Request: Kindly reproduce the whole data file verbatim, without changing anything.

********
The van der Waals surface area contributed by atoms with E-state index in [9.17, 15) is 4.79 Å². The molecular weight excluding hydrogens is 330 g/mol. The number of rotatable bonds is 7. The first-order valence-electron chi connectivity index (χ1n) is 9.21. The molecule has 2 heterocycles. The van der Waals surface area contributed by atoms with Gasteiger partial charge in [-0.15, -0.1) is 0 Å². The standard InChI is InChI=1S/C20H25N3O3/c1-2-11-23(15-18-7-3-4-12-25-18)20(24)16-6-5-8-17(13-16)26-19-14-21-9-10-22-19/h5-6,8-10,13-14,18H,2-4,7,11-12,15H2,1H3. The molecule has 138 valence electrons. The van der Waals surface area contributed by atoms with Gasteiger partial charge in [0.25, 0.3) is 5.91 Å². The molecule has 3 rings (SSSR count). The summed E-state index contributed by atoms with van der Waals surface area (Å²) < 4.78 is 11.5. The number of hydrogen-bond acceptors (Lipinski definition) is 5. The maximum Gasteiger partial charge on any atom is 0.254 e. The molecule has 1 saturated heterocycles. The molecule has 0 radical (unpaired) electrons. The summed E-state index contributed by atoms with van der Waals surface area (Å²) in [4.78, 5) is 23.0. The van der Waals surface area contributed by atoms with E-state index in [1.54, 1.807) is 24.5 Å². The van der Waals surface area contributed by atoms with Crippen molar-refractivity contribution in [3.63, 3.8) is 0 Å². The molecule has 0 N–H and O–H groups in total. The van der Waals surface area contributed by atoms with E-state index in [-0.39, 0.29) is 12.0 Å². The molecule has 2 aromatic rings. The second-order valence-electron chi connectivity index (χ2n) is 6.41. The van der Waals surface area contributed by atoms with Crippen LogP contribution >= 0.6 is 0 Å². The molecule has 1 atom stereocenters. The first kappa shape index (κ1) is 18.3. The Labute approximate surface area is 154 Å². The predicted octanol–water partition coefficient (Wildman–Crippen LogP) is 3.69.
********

The van der Waals surface area contributed by atoms with E-state index in [9.17, 15) is 4.79 Å². The molecular weight excluding hydrogens is 330 g/mol. The number of rotatable bonds is 7. The first-order valence-electron chi connectivity index (χ1n) is 9.21. The molecule has 2 heterocycles. The van der Waals surface area contributed by atoms with Gasteiger partial charge in [-0.15, -0.1) is 0 Å². The standard InChI is InChI=1S/C20H25N3O3/c1-2-11-23(15-18-7-3-4-12-25-18)20(24)16-6-5-8-17(13-16)26-19-14-21-9-10-22-19/h5-6,8-10,13-14,18H,2-4,7,11-12,15H2,1H3. The molecule has 138 valence electrons. The van der Waals surface area contributed by atoms with Gasteiger partial charge in [0.25, 0.3) is 5.91 Å². The molecule has 3 rings (SSSR count). The summed E-state index contributed by atoms with van der Waals surface area (Å²) < 4.78 is 11.5. The number of hydrogen-bond acceptors (Lipinski definition) is 5. The maximum Gasteiger partial charge on any atom is 0.254 e. The molecule has 1 saturated heterocycles. The molecule has 0 radical (unpaired) electrons. The summed E-state index contributed by atoms with van der Waals surface area (Å²) in [4.78, 5) is 23.0. The van der Waals surface area contributed by atoms with E-state index in [1.54, 1.807) is 24.5 Å². The van der Waals surface area contributed by atoms with Crippen molar-refractivity contribution in [3.63, 3.8) is 0 Å². The molecule has 0 N–H and O–H groups in total. The van der Waals surface area contributed by atoms with E-state index in [-0.39, 0.29) is 12.0 Å². The molecule has 2 aromatic rings. The second-order valence-electron chi connectivity index (χ2n) is 6.41. The van der Waals surface area contributed by atoms with Crippen LogP contribution >= 0.6 is 0 Å². The molecule has 1 atom stereocenters. The first kappa shape index (κ1) is 18.3. The Labute approximate surface area is 154 Å². The predicted octanol–water partition coefficient (Wildman–Crippen LogP) is 3.69.